If there is one institute in a quiet but resolute dialogue with the idea of India, it is the National Institute of Design (NID), Ahmedabad. It was founded as a post-Independence modernist institution in 1961, with a Nehruvian vision to respond with responsible design strategies to social, economic and cultural changes all around. Today, both its vim and vulnerability lie in its stoic fixation with the old socialist model. Apparel and textile design may be NID’s only definitive extensions to fashion education, yet an NID product can never be ‘just a fashion designer’.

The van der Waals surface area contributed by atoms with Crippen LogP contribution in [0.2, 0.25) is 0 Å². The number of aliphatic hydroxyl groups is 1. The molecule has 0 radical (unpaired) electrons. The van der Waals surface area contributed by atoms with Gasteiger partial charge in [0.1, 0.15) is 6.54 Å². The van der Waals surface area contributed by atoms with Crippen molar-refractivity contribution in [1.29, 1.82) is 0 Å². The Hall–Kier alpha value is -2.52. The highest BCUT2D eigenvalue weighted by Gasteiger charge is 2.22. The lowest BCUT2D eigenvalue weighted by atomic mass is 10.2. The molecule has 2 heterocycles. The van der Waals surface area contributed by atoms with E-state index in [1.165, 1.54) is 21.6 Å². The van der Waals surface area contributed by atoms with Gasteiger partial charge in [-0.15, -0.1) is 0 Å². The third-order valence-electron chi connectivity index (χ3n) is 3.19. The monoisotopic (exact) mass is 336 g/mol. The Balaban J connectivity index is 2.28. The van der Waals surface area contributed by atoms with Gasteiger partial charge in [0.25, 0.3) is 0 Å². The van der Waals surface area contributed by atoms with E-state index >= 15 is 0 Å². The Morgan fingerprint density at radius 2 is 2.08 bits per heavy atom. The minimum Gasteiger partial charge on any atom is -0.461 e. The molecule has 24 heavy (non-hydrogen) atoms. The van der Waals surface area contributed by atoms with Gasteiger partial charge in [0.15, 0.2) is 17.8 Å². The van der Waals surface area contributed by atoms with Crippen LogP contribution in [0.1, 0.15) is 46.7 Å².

If a NIFT graduate is made from flashy lycra, an NID graduate is moulded from baked Indian mud. “It’s about a holistic understanding with an inside-out approach,” says David Abraham, of the label Abraham & Thakore, an NID alumnus. Fashion, believes Abraham, can only be created and lived through an interaction with music, cinema, social realities and cultural diffusion.